After being initially told by the sheriff’s department that they did not have an active investigation either, I called back again. This time I was told that they are investigating Pam’s death. I called the detective investigating the case but have not heard back from him yet. Fresno mayor Alan Autry often talks about this town as being “A Tale of Two Cities.” I can’t help but wondering if the mayor had shown up at Community Medical Center, beaten nearly to death, would they have concluded that he was sunburned, delusional, and that no investigation was necessary?

Maybe this is a tale of two cities - one where there is justice and fairness if you are well to do, but if you are poor (especially if you are a homeless woman) you can’t even get the police to open an investigation after you have been beaten. At least the Coroner’s office and the sheriff’s department are looking into the suspicious nature of her death. I demand justice for Pamela Kincaid. I want the Fresno Police Department to open an investigation and find out who savagely beat Pam leaving her disoriented and brain damaged.

I applaud the Coroner who ordered an autopsy (we are still waiting for the results) and encourage the sheriff’s department to conduct a vigorous investigation into the suspicious circumstances of her death. Pam was a hero.

She stood up for her rights and the rights of all homeless people. As the lead plaintiff in the lawsuit against the City of Fresno, she sometimes became a lightening rod and vilified by those who would continue the system of bigotry and hatred against the homeless. Pam took pride in being a recognizable leader of an effort that will result in better conditions for Fresno’s homeless.

Being a part of the lawsuit was something Pam did, not for herself, but for all homeless people. It was, in part, that spirit of selflessness that made Pam such a wonderful person and a friend I will miss.

For a list of articles and documents about the struggle for civil liberties for homeless people in Fresno, see:

(picture at top of page)
Pam spoke at the Press Conference on the steps of Fresno City Hall. The Press conference announced the lawsuit against the City of Fresno to stop them from bulldozing homeless encampments.

Tuesday, June 05, 2007

No Sitting On The Sidewalk Here Pal

THE PORTLAND ,OREGON CITY COUNCIL ADOPTED AND PASSED THE RECOMENDATIONS OF THE S.A.F.E. COMMITTE ONE MONTH AGO. They take effect on June 9th,2007. Unless you are sitting down on a parade route,or at a "permitted" event,you will be given a warning by a Portland Police Officer.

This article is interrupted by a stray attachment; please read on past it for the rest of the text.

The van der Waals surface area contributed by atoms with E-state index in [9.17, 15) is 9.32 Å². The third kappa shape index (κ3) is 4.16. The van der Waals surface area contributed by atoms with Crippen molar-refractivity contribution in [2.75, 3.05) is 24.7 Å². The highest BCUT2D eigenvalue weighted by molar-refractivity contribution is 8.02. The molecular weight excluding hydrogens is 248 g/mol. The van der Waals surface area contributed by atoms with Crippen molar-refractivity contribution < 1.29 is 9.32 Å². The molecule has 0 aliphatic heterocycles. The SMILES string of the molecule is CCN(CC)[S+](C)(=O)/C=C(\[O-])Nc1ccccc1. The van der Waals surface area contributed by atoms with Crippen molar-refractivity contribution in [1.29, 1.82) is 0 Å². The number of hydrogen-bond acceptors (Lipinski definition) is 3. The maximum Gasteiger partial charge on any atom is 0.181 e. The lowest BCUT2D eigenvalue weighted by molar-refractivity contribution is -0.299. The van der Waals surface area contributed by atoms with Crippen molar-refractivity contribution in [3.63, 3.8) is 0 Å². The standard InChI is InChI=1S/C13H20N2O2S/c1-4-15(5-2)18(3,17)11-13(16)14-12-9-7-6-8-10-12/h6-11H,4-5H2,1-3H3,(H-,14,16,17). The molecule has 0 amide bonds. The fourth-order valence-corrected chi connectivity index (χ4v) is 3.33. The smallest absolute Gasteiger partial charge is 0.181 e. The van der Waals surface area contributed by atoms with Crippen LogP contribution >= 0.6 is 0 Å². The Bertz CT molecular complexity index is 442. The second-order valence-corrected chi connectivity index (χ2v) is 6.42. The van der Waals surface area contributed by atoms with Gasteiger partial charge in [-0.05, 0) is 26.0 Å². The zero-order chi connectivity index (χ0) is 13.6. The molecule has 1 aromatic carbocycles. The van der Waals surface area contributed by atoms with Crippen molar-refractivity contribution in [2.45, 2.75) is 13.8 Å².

After that, one time warning, you will be given tickets with fines attached. You can not sit down on pavement in Portland,Oregon from 7:a.m. - 9P.M. at night. This is in effect for 2 years. Unless you are having a medical emergency,that is the only allowable excuse for being on the ground,(passed out drunk,counts too)

I asked the question of the Chiefs Forum,yesterday during citizen imput time,and Assistance Chief Lynn Berg,Stated the above. My follow -up question was ,"whom will write the tickets? Berg's response,was ,"only the Portland Police.

Clean and Safe Officers, do not write tickets,nor are suppose to search you,ever!. Their Boss,Director of Clean and Safe, Bill Sinnot(retired from PPB last April to take this Postition) was present as I asked the question, so he knew and knows all along, what his Officers can and can not do.

When you start getting those citations,and any force is used,that is questionable, and or an arrest is attached, contact the Northwest Constitutional Rights Center @503-295-6400 or pop in for guidence at 520 SW 6th Ave #1050, downtown Portland , Oregon. As always,check in with The "Sisters of the Road" cafe staff,and they too will assist you.

Or contact "Street Roots" newspaper.

They did have complaint forms about a month ago, to list the contact some of you have had with the Portland Police that was of concerning/questionable behavior. Feel free to contact "Mayor Tom Potter" with complaints,as to the lack of Bench's and Bathrooms, and SERVICES in Portland to meet your needs.

As well as your City Ciommissioner Erik Sten, whom is your housing commissioner.

Commission Randy Lenord is your- public safty commissioner,Police complaints etc...

Commission Dan Salztman is over- City Parks, clean and safe complaints or harrashment of the homeless

Commissioner Sam Adams is over -transportation...sidewalk movement etc.

Now if any of you, clearly see anyone whom seems like they are the "Blue collar" type of people,sitting on sidewalks,and a cop is near them, and does nothing to them, note the time, Officer name, and tell Street Roots, newspaper or call the N.W. Constitutional Rights center so they can start tracking the patterns of discrmination.